(If one runs these simulations for a long while one will discover that the speed of the turtle graphics decreases the longer the trace being displayed is.)

## The Maths of Gravity Assists

The detail of some of the above simulations is quite wrong. A near miss between a light body and a heavy one interacting via gravity is essentially a lossless collision, conserving energy and momentum. In the zero momentum (of those two bodies) frame, both bodies reverse the sign of their velocities along the "contact" line, and preserve their velocities perpendicular to it.

So one can conclude that the change in the speed of the light particle can be no greater than twice the orbital speed of the heavy one, and may be an increase or a decrease. In some of the above simulations the change in speed is very much greater than this. If the discrete integration routine happens to sample the position when two bodies are very close, it assumes that the high acceleration calculated is good for the whole of the timestep dt. In fact, the large velocities involved when two bodies are close means that their separation is also changing rapidly, and hence also their acceleration. Assuming the high value is a good value to use for the whole timestep is incorrect.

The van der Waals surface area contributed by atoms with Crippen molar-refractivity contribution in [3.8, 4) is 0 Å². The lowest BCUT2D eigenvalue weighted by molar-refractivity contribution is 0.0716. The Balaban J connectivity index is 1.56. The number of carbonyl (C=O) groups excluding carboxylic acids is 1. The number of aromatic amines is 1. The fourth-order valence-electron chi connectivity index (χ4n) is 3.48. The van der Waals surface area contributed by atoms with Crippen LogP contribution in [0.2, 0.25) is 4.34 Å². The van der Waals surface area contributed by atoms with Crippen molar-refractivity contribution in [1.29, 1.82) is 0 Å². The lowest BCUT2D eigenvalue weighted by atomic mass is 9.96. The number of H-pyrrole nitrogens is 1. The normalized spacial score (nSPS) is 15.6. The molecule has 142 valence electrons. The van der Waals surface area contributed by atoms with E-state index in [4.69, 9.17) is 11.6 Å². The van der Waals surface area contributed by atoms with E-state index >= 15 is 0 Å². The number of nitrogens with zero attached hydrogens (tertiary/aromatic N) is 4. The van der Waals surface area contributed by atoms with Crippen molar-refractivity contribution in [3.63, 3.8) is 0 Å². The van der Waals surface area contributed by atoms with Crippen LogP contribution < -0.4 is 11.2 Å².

Thus one can conclude that the rather simplistic integration used here is mostly correct for many starting conditions, but quite badly wrong for others. This is always an issue in Physics. If a simple model shows interesting and unexpected behaviour, then there are two possibilities. Either nature is interesting and unexpected, or the model is wrong (or, more politely, being used outside of its area of applicability). Either is possible.